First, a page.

So if you have always had a secret, sneaking liking for gold, or are falling for its attractions for the first time, how can you incorporate it without going too far over the edge into tack? Jonathan Martin advises approaching with caution. "Like any look you've got to be careful with it," he says, "and with gold it is obviously something that could look garish if you get it wrong. "One of the cardinal sins committed by many devotees of new looks is to adopt it wholesale. The key is to personalise it. Tailor it to your tastes rather than the other way round."

In fact, there is no one gold look. You can opt for an ironic footballer style (this one requires excess) or use it minimally in an individual way. "But whatever you do with it, give it a cutting edge," says Martin. "Use it in an ethnic look with Arabian-inspired lamps. Use it not just for itself but for its light-reflecting, shimmering qualities."

And what better time to break into gold than now, as market prices reach decade-long lows. Now more than ever gold doesn't have to break the bank. Alvis-Vega's chairs, at pounds 8,000 a time, might not come cheap, but if you are looking to make a more modest outlay, pounds 50 will get you a gold-plated kettle, and around pounds 20 will be enough for a vase - easily tracked down on the high street.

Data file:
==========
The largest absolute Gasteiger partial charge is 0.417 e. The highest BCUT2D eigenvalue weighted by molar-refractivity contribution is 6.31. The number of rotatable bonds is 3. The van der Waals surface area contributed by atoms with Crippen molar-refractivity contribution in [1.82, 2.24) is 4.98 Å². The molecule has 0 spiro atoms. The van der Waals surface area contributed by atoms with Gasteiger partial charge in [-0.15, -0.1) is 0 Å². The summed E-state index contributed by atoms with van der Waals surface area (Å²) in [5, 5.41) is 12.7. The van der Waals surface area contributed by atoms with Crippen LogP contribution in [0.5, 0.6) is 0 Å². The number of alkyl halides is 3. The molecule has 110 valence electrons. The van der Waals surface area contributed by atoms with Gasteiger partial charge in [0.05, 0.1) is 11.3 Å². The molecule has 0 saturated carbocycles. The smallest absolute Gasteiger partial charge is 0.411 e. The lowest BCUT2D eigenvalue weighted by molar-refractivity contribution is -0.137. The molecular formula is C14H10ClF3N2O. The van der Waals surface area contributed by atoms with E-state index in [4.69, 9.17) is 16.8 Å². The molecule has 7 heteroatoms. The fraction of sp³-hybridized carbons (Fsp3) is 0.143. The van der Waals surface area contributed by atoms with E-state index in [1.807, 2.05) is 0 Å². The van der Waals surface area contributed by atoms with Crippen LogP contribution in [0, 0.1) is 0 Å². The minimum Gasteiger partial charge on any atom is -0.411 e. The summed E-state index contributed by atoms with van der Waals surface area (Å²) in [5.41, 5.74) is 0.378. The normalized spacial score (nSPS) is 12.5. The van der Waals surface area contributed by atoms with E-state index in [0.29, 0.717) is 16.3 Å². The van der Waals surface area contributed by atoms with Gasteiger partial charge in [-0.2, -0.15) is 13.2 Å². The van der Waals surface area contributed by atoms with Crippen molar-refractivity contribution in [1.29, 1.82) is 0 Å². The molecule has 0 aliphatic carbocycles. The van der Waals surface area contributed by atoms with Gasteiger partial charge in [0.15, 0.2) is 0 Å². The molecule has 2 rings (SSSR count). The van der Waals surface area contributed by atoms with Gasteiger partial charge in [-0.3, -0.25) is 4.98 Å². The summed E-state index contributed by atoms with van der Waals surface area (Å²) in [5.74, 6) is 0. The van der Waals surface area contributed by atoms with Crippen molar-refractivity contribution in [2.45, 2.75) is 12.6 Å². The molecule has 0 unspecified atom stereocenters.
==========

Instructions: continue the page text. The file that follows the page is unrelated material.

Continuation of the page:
However you do it, buy early because all the indications are that there will be a stampede. "We showed the gold range at a recent trade fair in Cologne and it went down a storm," says Sue Jowett. "We also undertook market research which makes us think it will be quickly taken on board by those who in marketing jargon are called the `early adopters'."

City finance manager Alan Rogers is already kitted out, although by default. He went for the gold look first time round, back in the Eighties, and has never got round to replacing it. "The taps cost me a bloody fortune," he says. After years of being berated by chrome- laden friends to get rid of the stuff, he is delighted to be re-categorised as an "early adopter" in the style game. "It hasn't been often during my accountancy career that I've been able to say I'm super hip," he says, "but I'm enjoying my new-found status."


"Choose a few, good quality design items or you will end up looking tacky," says Jonathan Martin. "With the gold look, less is definitely more."

For a relatively understated gold look, choose accessories in the more muted "old gold" finish rather than the brasher versions. Next's bathroom mirrors and accessories, for example, are available in the subtler old gold as well as shiny gold.

Go wild and think rich, decadent and opulent, or control yourself by using gold only to accent particular features. Whatever you choose, remember that the image you are aiming for is loadsataste, not loadsamoney.

"Going for the gold look doesn't mean you have to abandon an uncluttered look," says Nicholas Alvis-Vega. "You can still have a clean look, but one which will be warmer than a minimalist one."